Both Parties Now Ignoring McCain
The presidential campaign strategies these days are clear. For the Democrats, it's time to stop the bickering and rally round Barack Obama, who dominates the Democratic National Committee's Web site.
On the Republican National Committee site, it's all Obama, all the time, boosting the campaign's "celebrity" theme, which appears to be gaining some traction. Recent polls showed that the public is tiring of hearing about the once-new-and-fresh young Democratic candidate. At the same time, the GOP is pounding Obama as just Hollywood, an empty suit, no experience, and who is he anyway?
The two Web sites at first glance seem almost interchangeable. In fact, it was hard to find a mention of John McCain on either of them. Obama dominates both sites pretty much equally, though the GOP site also has some prominent blasts at House Speaker Nancy Pelosi. There are no featured shots at the Democrats' Senate leader, the guy from out West, what's-his-name . . .
Obama has virtually dropped out of sight, retreating to Hawaii, leaving it to McCain to boost his celebrity status. At the same time, Obama's absence might have given McCain the field to himself maybe to pick up some ground, command the stage for a bit before the conventions.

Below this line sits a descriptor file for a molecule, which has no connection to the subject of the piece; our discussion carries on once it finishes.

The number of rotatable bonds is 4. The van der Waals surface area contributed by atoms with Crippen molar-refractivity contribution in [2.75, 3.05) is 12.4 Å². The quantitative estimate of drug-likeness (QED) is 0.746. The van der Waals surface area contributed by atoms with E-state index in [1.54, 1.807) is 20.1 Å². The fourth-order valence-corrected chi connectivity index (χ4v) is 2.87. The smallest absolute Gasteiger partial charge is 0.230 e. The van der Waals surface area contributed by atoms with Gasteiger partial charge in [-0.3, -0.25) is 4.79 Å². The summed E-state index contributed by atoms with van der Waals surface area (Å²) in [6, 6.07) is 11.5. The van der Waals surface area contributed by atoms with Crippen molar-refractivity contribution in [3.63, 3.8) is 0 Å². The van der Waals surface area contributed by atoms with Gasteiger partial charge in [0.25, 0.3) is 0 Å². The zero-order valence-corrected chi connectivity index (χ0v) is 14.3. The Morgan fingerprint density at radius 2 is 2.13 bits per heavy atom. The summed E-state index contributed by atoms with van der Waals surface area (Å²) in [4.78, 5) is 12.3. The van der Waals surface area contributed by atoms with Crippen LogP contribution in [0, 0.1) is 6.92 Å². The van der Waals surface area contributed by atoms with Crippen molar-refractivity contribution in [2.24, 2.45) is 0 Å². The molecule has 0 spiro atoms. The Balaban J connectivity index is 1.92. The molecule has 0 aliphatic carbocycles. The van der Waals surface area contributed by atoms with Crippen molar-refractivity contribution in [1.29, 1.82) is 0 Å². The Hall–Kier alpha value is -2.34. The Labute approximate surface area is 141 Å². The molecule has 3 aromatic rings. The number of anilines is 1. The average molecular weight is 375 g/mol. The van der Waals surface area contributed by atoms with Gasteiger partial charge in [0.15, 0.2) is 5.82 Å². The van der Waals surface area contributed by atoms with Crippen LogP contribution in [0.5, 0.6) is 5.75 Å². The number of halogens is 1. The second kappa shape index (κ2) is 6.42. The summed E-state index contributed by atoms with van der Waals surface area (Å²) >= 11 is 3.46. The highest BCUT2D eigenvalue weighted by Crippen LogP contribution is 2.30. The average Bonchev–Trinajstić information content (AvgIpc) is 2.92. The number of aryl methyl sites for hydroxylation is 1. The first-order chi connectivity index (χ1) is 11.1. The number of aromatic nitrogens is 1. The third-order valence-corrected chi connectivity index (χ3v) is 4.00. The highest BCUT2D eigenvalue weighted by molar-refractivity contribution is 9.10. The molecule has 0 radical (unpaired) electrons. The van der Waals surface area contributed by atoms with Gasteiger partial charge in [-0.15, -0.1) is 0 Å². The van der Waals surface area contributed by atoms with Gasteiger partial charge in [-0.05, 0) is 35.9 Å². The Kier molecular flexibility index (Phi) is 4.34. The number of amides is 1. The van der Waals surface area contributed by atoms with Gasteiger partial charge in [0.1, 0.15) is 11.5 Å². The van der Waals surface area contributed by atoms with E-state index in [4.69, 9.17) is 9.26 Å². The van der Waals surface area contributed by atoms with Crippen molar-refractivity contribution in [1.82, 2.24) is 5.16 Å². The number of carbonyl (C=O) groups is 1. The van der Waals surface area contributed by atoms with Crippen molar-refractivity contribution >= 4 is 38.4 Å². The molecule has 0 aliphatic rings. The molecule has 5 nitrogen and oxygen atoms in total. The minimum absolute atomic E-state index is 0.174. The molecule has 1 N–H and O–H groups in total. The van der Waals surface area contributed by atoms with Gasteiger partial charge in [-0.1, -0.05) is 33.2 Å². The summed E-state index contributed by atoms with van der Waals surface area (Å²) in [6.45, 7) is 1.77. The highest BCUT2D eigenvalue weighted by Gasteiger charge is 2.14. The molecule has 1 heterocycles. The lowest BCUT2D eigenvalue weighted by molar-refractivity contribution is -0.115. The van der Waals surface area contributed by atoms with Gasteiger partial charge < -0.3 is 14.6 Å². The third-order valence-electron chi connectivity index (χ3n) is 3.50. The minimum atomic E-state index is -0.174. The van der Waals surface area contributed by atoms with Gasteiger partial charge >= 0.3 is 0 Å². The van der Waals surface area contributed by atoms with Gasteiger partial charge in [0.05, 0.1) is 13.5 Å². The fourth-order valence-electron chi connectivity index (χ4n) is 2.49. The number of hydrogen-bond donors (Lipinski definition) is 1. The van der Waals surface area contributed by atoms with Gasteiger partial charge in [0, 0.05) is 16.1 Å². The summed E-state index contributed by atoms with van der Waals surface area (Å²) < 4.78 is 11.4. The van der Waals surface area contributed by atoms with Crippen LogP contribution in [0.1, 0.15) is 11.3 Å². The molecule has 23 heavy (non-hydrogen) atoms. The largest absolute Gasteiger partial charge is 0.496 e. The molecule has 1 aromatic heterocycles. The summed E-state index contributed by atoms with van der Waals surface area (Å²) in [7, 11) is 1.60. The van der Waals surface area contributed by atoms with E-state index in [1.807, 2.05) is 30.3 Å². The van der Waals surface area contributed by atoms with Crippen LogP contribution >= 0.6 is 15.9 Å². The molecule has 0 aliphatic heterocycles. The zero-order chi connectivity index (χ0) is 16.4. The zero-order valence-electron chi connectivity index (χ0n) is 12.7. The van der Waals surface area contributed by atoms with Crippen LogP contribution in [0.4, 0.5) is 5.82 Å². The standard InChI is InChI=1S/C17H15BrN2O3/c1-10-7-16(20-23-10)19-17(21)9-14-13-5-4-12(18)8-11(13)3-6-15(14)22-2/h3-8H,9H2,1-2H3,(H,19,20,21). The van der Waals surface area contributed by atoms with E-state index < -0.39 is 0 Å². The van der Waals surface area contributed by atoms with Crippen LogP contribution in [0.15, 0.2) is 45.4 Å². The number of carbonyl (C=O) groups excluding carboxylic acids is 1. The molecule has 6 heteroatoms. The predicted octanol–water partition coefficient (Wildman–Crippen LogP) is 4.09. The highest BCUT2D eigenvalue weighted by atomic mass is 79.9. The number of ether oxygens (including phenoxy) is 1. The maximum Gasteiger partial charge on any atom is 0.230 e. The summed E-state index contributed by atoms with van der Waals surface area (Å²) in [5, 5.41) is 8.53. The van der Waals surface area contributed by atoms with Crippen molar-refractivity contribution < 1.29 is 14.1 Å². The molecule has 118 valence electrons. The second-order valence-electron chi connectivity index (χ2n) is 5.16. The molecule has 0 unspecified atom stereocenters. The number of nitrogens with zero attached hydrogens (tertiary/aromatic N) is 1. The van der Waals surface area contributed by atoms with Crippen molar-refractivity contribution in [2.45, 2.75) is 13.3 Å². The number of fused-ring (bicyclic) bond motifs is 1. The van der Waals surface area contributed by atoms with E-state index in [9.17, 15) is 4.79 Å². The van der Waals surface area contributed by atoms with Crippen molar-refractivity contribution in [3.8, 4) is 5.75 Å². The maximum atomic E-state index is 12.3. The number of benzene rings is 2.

But it wasn't to be. First came Olympic swimmer Michael Phelps and the Redeem Team. Then came the wonderful, lying John Edwards and the Love Child. Then Bush's pal and soul mate, former KGB thug Vladimir Putin, decided to go for a little revenge on Bush and NATO by smacking around the upstart and powerless Georgians.
And while there was news yesterday that the Russians had backed off in Georgia, that will just leave more time to focus on the track and field events and the ongoing Edwards story.
Speaking of Edwards, former Hillary Clinton campaign chairman Howard Wolfson made a splash telling ABC News that had the Edwards scandal come out before January's Iowa caucuses, Clinton would now be the nominee.
Wolfson's speculated that "maybe two-thirds" of the Edwards voters would have voted for Clinton, who came in third after Obama and Edwards.
A fine theory, except that it conflicts with the networks' polling data at the time, our pollster Jon Cohen notes on washingtonpost.com.
Cohen writes: "In the networks' Iowa entrance poll, 43 percent of those who went to a caucus to support Edwards said Obama was their second choice. Far fewer, 24 percent, said they would support Clinton if their top choice did not garner enough votes at that location." The rest preferred others, had no second choice or were uncommitted.
So what? The undisputed fact remains that if Obama and the other candidates hadn't run, Clinton almost certainly would have won the nomination.